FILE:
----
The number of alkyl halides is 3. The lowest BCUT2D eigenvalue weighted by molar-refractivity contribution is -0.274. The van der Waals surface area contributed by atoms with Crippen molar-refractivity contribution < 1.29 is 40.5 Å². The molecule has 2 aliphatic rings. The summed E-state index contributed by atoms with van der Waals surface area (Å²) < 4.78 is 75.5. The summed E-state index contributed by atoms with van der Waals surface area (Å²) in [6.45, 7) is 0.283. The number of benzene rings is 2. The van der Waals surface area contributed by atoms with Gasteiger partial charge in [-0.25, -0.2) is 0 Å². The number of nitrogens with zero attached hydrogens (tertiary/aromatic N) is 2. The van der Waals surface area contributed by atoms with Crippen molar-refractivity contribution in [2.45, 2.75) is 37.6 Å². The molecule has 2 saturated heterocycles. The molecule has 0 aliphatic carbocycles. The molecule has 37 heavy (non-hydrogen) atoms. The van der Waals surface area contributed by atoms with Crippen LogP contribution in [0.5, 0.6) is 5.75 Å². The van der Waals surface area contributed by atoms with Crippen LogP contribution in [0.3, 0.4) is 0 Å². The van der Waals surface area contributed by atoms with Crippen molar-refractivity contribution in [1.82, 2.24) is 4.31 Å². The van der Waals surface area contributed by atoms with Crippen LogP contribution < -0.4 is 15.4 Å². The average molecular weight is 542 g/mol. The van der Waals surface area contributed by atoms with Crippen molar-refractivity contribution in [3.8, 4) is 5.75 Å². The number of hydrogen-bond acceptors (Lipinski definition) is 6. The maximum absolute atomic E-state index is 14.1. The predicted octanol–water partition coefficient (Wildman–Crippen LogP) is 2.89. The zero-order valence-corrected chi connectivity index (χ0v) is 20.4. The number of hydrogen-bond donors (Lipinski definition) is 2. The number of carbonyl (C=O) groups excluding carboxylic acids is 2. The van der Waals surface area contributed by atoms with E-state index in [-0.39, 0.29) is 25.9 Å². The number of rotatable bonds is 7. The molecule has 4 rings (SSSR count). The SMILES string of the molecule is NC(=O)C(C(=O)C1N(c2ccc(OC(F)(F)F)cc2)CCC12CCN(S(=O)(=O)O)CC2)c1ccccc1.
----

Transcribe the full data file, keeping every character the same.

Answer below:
The number of alkyl halides is 3. The lowest BCUT2D eigenvalue weighted by molar-refractivity contribution is -0.274. The van der Waals surface area contributed by atoms with Crippen molar-refractivity contribution < 1.29 is 40.5 Å². The molecule has 2 aliphatic rings. The summed E-state index contributed by atoms with van der Waals surface area (Å²) < 4.78 is 75.5. The summed E-state index contributed by atoms with van der Waals surface area (Å²) in [6.45, 7) is 0.283. The number of benzene rings is 2. The van der Waals surface area contributed by atoms with Gasteiger partial charge in [-0.25, -0.2) is 0 Å². The number of nitrogens with zero attached hydrogens (tertiary/aromatic N) is 2. The van der Waals surface area contributed by atoms with Crippen molar-refractivity contribution in [2.45, 2.75) is 37.6 Å². The molecule has 2 saturated heterocycles. The molecule has 0 aliphatic carbocycles. The molecule has 37 heavy (non-hydrogen) atoms. The van der Waals surface area contributed by atoms with Crippen LogP contribution in [0.5, 0.6) is 5.75 Å². The van der Waals surface area contributed by atoms with Crippen LogP contribution in [0.3, 0.4) is 0 Å². The van der Waals surface area contributed by atoms with Crippen molar-refractivity contribution in [1.82, 2.24) is 4.31 Å². The van der Waals surface area contributed by atoms with Crippen LogP contribution < -0.4 is 15.4 Å². The average molecular weight is 542 g/mol. The van der Waals surface area contributed by atoms with Crippen molar-refractivity contribution in [3.8, 4) is 5.75 Å². The number of hydrogen-bond acceptors (Lipinski definition) is 6. The maximum absolute atomic E-state index is 14.1. The predicted octanol–water partition coefficient (Wildman–Crippen LogP) is 2.89. The zero-order valence-corrected chi connectivity index (χ0v) is 20.4. The number of hydrogen-bond donors (Lipinski definition) is 2. The number of carbonyl (C=O) groups excluding carboxylic acids is 2. The van der Waals surface area contributed by atoms with E-state index in [-0.39, 0.29) is 25.9 Å². The number of rotatable bonds is 7. The molecule has 4 rings (SSSR count). The SMILES string of the molecule is NC(=O)C(C(=O)C1N(c2ccc(OC(F)(F)F)cc2)CCC12CCN(S(=O)(=O)O)CC2)c1ccccc1.